“Don’t be sad. It’s all so much larger than you think.”
Smoky Barnable lives in the City and thinks of himself as anonymous. His father is dead and his step-siblings have forgotten him. He has no friends at all until he meets George Mouse who introduces him to his strange family. Smoky falls in love with one of George’s cousins, Daily Alice Drinkwater, and he moves upcountry to the Drinkwater estate called Edgewood. At his wedding he meets the Drinkwater family — a clan of eccentric characters who live in or near a huge pentagram-shaped house that Smoky is still getting lost in decades after he moves in (it’s bigger inside than outside). More strangely, the Drinkwaters also have some sort of “religion” that Smoky never quite understands until the end of the story when he realizes that maybe he was not as anonymous as he thought he was. Or maybe he was… And perhaps it’s not really the end of the story, but the beginning instead. Or maybe it really is the end…
During the course of the story, we jump backward and forward in time and meet past and future Drinkwaters, such as John Drinkwater who built the house as a model of five different architectural styles; his wife Violet Bramble who could see fairies; her illegitimate son Auberon who took up photography so he could capture the beings he thought he saw in his peripheral vision; Daily Alice’s sister Sophie, who spends much of her life asleep; Sophie’s illegitimate daughter Lilac who is stolen by the fairies and replaced with a changeling; George Mouse who uses hallucinogenic drugs and doesn’t really care if his bed partners happen to be relatives.
Most of the family’s stories are told in the past tense, after they’ve happened. Thus, there’s not much action or excitement in Little, Big — there’s little exploration of the house or woods or any interaction with the fairies. It’s a slowly meandering family history, somewhat like a soap opera. It’s full of “little” intimate details and doesn’t open up so that we can see the “big” picture until the very end.
Most of the characters are passive; some (mainly the women) believe they are in a fairy tale and are waiting to see how it ends. Those who don’t believe spend their time wondering what they’re not being told, or thinking that the rest of the family is crazy. Nobody talks much about the family’s relationship with faerie because nobody really knows. Is the family being protected? Are the fairies benevolent or malevolent? This aspect of an elusive, plotting, behind-the-scenes race of magical beings reminded me of Susanna Clarke’s Jonathan Strange and Mr. Norrell.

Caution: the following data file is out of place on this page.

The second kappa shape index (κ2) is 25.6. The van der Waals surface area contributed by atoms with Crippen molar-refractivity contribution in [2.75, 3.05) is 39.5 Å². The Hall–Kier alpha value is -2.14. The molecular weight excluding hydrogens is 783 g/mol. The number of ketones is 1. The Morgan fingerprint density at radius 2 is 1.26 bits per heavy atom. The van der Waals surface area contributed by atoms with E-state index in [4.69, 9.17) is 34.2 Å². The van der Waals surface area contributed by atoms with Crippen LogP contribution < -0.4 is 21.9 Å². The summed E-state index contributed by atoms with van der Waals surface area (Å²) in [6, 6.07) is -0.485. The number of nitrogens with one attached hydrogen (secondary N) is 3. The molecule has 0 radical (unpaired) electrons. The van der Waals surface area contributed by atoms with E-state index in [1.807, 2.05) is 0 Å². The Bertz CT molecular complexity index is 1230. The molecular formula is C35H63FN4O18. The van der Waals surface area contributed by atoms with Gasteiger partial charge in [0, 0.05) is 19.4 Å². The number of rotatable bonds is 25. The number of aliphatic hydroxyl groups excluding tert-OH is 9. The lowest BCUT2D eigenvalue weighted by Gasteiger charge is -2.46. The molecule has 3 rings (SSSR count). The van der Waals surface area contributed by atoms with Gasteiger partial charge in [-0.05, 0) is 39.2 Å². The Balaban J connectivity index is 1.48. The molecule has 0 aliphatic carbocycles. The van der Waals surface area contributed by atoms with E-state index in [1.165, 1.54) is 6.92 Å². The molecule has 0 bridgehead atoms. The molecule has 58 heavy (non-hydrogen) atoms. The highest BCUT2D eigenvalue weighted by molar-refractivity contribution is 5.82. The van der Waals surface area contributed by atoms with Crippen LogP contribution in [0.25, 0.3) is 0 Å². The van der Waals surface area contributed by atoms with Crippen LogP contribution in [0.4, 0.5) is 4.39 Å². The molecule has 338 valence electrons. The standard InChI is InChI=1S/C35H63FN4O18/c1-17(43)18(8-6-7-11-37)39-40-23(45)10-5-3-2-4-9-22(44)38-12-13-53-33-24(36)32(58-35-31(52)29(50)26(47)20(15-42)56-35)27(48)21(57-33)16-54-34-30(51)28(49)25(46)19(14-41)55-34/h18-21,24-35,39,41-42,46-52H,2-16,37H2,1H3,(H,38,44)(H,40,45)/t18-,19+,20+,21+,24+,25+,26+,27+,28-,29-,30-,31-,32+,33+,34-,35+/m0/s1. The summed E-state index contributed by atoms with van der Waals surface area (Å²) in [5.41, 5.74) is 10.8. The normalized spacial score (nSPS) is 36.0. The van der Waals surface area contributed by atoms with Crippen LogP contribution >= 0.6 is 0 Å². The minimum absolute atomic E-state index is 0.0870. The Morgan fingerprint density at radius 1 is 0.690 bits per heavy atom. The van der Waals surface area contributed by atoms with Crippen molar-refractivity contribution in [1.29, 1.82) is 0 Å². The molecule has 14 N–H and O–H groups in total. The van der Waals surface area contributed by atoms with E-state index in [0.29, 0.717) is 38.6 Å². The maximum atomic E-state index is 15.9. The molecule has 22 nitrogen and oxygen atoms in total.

Little, Big has a dreamy, often bleak, fatalistic feel. When bad things happen, such as disappearances, adultery, incest, teenage pregnancy and illegitimate birth, the family says “oh, dear,” forgives each other, and considers it all part of the Story, as if nobody is in control of their own actions. Many readers are sure to be enchanted with the wistfulness, but I did not feel as forgiving toward some of the characters as their family members did, and at one point I got so angry and disillusioned with Smoky that I wanted to give up on him. Not only was I mad at the characters who behaved badly, but I was mad at the rest of them for being so passively philosophical about it all.
What kept me reading this long meandering often depressing story was the magnificence of John Crowley’s prose, which was beautifully read by the author himself in Blackstone Audio’s recent production. Truly, I know few authors who compare and I often found myself sighing with delight at a metaphor or turn of phrase:
While the moon smoothly shifted the shadows from one side of Edgewood to the other, Daily Alice dreamed that she stood in a flower-starred field where on a hill there grew an oak tree and a thorn in deep embrace, their branches intertwined like fingers. Far down the hall, Sophie dreamed that there was a tiny door in her elbow, open a crack, through which the wind blew, blowing on her heart. Dr. Drinkwater dreamed he sat before his typewriter and wrote this: “There is an aged, aged insect who lives in a hole in the ground. One June he puts on his summer straw, and takes his pipe and his staff and his lamp in half his hands, and follows the worm and the root to the stair that leads up to the door into blue summer.” This seemed immensely significant to him, but when he awoke he wouldn’t be able to remember a word of it, try as he might. Mother beside him dreamed her husband wasn’t in his study at all, but with her in the kitchen, where she drew tin cookie-sheets endlessly out of the oven; the baked things on them were brown and round, and when he asked her what they were, she said “Years.”
The audio production of Little, Big was superb and my only complaint is that there is no accompanying family tree like there is in the print version of the book. Fortunately, I was able to find this with the “Look Inside” feature at Amazon.
Little, Big: or, The Fairies’ Parliament was nominated for all the major awards in 1982 and won the World Fantasy Award. Indeed, it’s a remarkable achievement and is one of the most beautifully written books I’ve ever read. Little, Big will not appeal to all readers, and I’m not sure I’ll read Little, Big again, but I will always remember it with awe. Fans of Catherynne M. Valente, Neil Gaiman, and Patricia McKillip will be totally charmed by John Crowley’s writing style and should put Little, Big on the top of their TBR stacks right now.